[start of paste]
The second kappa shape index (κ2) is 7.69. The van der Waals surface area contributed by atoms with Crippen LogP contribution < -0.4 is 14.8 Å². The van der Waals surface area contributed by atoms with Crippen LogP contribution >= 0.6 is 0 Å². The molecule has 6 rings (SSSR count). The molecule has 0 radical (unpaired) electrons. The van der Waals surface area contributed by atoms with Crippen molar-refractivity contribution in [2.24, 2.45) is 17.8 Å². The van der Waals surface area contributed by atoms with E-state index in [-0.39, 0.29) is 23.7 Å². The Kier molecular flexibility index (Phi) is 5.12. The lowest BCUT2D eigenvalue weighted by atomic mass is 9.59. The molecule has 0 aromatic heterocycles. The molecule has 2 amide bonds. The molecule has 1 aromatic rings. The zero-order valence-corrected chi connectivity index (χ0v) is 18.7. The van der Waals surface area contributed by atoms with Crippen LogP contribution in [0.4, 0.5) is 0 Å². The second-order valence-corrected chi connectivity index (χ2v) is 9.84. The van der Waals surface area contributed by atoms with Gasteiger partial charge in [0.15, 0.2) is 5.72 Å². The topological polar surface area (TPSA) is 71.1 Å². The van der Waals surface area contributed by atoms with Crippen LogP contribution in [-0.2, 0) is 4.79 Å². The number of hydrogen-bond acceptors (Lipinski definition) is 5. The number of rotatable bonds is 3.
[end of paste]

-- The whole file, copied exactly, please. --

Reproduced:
The second kappa shape index (κ2) is 7.69. The van der Waals surface area contributed by atoms with Crippen LogP contribution < -0.4 is 14.8 Å². The van der Waals surface area contributed by atoms with Crippen LogP contribution >= 0.6 is 0 Å². The molecule has 6 rings (SSSR count). The molecule has 0 radical (unpaired) electrons. The van der Waals surface area contributed by atoms with Crippen molar-refractivity contribution in [2.24, 2.45) is 17.8 Å². The van der Waals surface area contributed by atoms with E-state index in [-0.39, 0.29) is 23.7 Å². The Kier molecular flexibility index (Phi) is 5.12. The lowest BCUT2D eigenvalue weighted by atomic mass is 9.59. The molecule has 0 aromatic heterocycles. The molecule has 2 amide bonds. The molecule has 1 aromatic rings. The zero-order valence-corrected chi connectivity index (χ0v) is 18.7. The van der Waals surface area contributed by atoms with Crippen LogP contribution in [0.4, 0.5) is 0 Å². The second-order valence-corrected chi connectivity index (χ2v) is 9.84. The van der Waals surface area contributed by atoms with Gasteiger partial charge in [0.15, 0.2) is 5.72 Å². The topological polar surface area (TPSA) is 71.1 Å². The van der Waals surface area contributed by atoms with Crippen LogP contribution in [-0.2, 0) is 4.79 Å². The number of hydrogen-bond acceptors (Lipinski definition) is 5. The number of rotatable bonds is 3.